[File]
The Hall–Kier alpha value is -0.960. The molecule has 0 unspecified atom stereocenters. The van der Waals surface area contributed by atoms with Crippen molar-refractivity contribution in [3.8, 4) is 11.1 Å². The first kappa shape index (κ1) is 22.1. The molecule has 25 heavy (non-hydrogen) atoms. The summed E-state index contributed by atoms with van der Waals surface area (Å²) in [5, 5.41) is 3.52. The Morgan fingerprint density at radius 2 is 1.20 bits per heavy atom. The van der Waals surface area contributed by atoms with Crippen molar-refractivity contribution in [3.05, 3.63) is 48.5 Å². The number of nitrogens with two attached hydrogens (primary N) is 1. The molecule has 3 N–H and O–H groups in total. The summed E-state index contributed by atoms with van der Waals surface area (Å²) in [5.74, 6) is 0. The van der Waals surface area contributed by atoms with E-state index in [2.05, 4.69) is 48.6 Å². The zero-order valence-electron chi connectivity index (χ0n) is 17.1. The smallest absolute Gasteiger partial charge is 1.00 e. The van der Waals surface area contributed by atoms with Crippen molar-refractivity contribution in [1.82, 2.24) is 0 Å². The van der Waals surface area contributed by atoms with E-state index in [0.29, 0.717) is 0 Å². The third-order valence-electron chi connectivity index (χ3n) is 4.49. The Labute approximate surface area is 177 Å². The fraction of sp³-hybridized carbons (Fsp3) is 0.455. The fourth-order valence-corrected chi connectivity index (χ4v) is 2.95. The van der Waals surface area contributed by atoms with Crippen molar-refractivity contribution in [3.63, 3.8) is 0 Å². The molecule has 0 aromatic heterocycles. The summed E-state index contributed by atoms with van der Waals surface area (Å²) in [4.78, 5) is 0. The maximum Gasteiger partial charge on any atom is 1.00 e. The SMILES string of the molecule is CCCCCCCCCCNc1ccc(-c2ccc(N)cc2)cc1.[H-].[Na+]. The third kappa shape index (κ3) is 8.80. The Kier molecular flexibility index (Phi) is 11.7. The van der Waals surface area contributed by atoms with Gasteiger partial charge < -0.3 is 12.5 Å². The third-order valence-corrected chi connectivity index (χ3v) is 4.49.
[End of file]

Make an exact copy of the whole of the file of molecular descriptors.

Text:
The Hall–Kier alpha value is -0.960. The molecule has 0 unspecified atom stereocenters. The van der Waals surface area contributed by atoms with Crippen molar-refractivity contribution in [3.8, 4) is 11.1 Å². The first kappa shape index (κ1) is 22.1. The molecule has 25 heavy (non-hydrogen) atoms. The summed E-state index contributed by atoms with van der Waals surface area (Å²) in [5, 5.41) is 3.52. The Morgan fingerprint density at radius 2 is 1.20 bits per heavy atom. The van der Waals surface area contributed by atoms with Crippen molar-refractivity contribution in [3.05, 3.63) is 48.5 Å². The number of nitrogens with two attached hydrogens (primary N) is 1. The molecule has 3 N–H and O–H groups in total. The summed E-state index contributed by atoms with van der Waals surface area (Å²) in [5.74, 6) is 0. The van der Waals surface area contributed by atoms with E-state index in [2.05, 4.69) is 48.6 Å². The zero-order valence-electron chi connectivity index (χ0n) is 17.1. The smallest absolute Gasteiger partial charge is 1.00 e. The van der Waals surface area contributed by atoms with Crippen molar-refractivity contribution in [1.82, 2.24) is 0 Å². The van der Waals surface area contributed by atoms with E-state index in [0.29, 0.717) is 0 Å². The third-order valence-electron chi connectivity index (χ3n) is 4.49. The Labute approximate surface area is 177 Å². The fraction of sp³-hybridized carbons (Fsp3) is 0.455. The fourth-order valence-corrected chi connectivity index (χ4v) is 2.95. The van der Waals surface area contributed by atoms with Crippen molar-refractivity contribution in [3.63, 3.8) is 0 Å². The molecule has 0 aromatic heterocycles. The summed E-state index contributed by atoms with van der Waals surface area (Å²) in [4.78, 5) is 0. The maximum Gasteiger partial charge on any atom is 1.00 e. The SMILES string of the molecule is CCCCCCCCCCNc1ccc(-c2ccc(N)cc2)cc1.[H-].[Na+]. The third kappa shape index (κ3) is 8.80. The Kier molecular flexibility index (Phi) is 11.7. The van der Waals surface area contributed by atoms with Gasteiger partial charge < -0.3 is 12.5 Å². The third-order valence-corrected chi connectivity index (χ3v) is 4.49.